10 Times Whispering In Rap Songs Unintentionally Created an ASMR Experience
From chomping on pickles into a microphone to faintly purring positive affirmations, the satisfaction that ASMR (or Autonomous Sensory Meridian Response) gives is rapidly becoming more ubiquitous due to its calming and often stress-reducing factors. And as with many things that gain popularity, ASMR has transformed into a pop culture phenomenon, with many celebrities trying to mimic its various popular triggers -- which include scratching on different objects, quickly tapping one's fingernails and blowing into someone's ear.
But whispering has turned into one of the more recognizable triggers attributed to the experience, with popular YouTubers and artists like Cardi B and Janet Jackson giving it more visibility. There’s been a few artists over the years -- specifically rappers, interestingly enough -- who have traded in aggressive vocals for lullaby-esque whispers on songs. These susurrations may not have been specifically targeting ASMR lovers (especially since several were released before the term was made official in 2010), but they can definitely spark some hair-raising experiences or “brain orgasms.”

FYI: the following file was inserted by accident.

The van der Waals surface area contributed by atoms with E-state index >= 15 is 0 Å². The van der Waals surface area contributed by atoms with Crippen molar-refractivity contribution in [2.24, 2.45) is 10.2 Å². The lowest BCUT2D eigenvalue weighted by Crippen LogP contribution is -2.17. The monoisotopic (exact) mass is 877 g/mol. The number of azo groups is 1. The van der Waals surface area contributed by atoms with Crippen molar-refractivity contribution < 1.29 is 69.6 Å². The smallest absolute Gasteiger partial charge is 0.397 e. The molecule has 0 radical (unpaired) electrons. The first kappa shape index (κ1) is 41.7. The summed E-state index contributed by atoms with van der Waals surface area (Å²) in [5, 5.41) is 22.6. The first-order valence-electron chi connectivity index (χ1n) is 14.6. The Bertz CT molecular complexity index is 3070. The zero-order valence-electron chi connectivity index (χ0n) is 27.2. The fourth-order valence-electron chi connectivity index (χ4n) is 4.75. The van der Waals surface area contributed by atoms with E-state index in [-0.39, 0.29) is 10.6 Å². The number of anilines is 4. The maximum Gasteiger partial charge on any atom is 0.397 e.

While ASMR is taken seriously as a relaxing experience and doesn’t always include whispering, it’s definitely fun to hear these rappers spit ever so softly over the most intense beats. So here is a roundup of rap songs, from Vanilla Ice to 21 Savage, that could also double as ASMR-worthy euphoria.
1. Vanilla Ice, “Ice Ice Baby” (1989)
Laid over a sample of Queen and David Bowie’s “Under Pressure,” the magic of Vanilla Ice’s “Ice Ice Baby” is all in the chorus. Derived from Black fraternity Alpha Phi Alpha’s signature and boisterous “Ice Cold” chant, the whispered chorus leaves you with chills that mimics the frost in the rapper’s name. Before ASMR was even coined as an actual term, Vanilla Ice’s sensory triggers had an impact: “Ice Ice Baby” made history by becoming the first hip-hop song to top the Billboard Hot 100, and also earned a Grammy nomination for best rap solo performance.
2. Ying Yang Twins, “Wait (The Whisper Song)” (2005)